Eminent domain bill dead
Taylor calls failure 'a disappointment'
February 24, 2022
A bill that would have effectively killed a controversial pipeline project in Iowa died last week in Des Moines.
Senate File 2160, which would have gutted the Iowa Utilities Board's (IUB) power to grant eminent domain for projects of private companies, failed to pass out of committee last Thursday. Though it received bipartisan support in the subcommittee and was supported by many landowners across the state, the Commerce Committee canned it during "funnel week," when the Legislature cuts off debate for bills that have not made enough progress to get out of committee.
The Commerce Committee is comprised of 11 Republicans and six Democrats, and is chaired by Sen. Jason Schultz (R-Schleswig). SF2160 was introduced by Sen. Jeff Taylor (R-Sioux Center) in response to complaints from farmers and local governments in northwest Iowa regarding two proposed carbon dioxide pipelines that would cut across private property and require the use of eminent domain.
"The bill is dead, which is a disappointment to me," said Taylor. "More importantly, it's a defeat for landowner protection and constitutional rights."
More than 30 people attended a public hearing for the bill Feb. 15, many of whom were farmers. Around 100 were present via Zoom.
"Every person who spoke supported the bill with the exception of three lobbyists who represented the carbon capture hazardous liquid pipeline companies," Taylor said.
Sens. Mike Klimesh (R-Spillville), Herman Quirmbach (D-Ames), and Craig Steven Williams (R-Manning) moved the bill out of subcommittee on Tuesday after receiving a groundswell of comments in favor of its passage. However, on Wednesday, SF 2160 was pulled from the Commerce Committee agenda because it did not have the support it needed from other committee members to move forward.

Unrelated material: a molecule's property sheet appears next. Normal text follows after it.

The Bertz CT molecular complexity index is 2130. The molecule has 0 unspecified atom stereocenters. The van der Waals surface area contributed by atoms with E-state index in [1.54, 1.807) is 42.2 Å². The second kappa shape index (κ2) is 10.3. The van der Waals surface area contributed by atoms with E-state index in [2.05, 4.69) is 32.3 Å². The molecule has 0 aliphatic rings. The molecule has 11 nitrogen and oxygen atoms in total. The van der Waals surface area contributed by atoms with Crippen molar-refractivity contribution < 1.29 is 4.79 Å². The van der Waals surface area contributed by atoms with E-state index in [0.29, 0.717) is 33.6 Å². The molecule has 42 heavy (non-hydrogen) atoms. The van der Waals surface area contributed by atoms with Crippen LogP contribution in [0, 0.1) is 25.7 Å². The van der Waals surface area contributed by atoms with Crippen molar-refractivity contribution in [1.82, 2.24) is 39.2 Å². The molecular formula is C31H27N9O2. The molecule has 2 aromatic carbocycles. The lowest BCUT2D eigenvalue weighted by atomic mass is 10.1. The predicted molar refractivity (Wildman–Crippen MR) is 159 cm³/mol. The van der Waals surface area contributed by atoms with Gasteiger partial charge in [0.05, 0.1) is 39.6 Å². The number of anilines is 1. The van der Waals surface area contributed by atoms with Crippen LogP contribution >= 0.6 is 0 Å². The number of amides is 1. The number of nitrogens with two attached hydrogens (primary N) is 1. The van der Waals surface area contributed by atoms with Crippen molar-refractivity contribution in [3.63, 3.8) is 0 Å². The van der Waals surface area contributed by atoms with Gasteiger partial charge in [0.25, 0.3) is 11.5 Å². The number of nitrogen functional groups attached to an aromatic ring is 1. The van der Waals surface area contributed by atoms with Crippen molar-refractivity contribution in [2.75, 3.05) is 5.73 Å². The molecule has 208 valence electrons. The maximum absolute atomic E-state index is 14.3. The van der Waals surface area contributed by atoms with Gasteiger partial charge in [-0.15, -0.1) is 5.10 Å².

Taylor's bill was viewed as a trump card against two CO2 pipelines, one by Summit Carbon Solutions and the other by Navigator CO2 Ventures. If approved by the IUB, both projects would pass through O'Brien and Clay counties, and both companies would need to use eminent domain procedures if they fail to receive voluntary land easements from 100 percent of property owners along the route.
SF2160 received support from landowners affected by the pipelines as well as environmental groups like the Sierra Club of Iowa that oppose Summit and Navigator's projects. The boards of supervisors in O'Brien and Clay counties, along with several boards of supervisors in other counties, have sent letters to the IUB expressing opposition to the use of eminent domain for both projects.
Summit and Navigator are in the process of completing procedural steps with the IUB to gain approval. If completed, O'Brien County would have 97.05 total miles of pipe running through it while Clay County would have 76.21. Both projects are hoping to break ground within a year or two.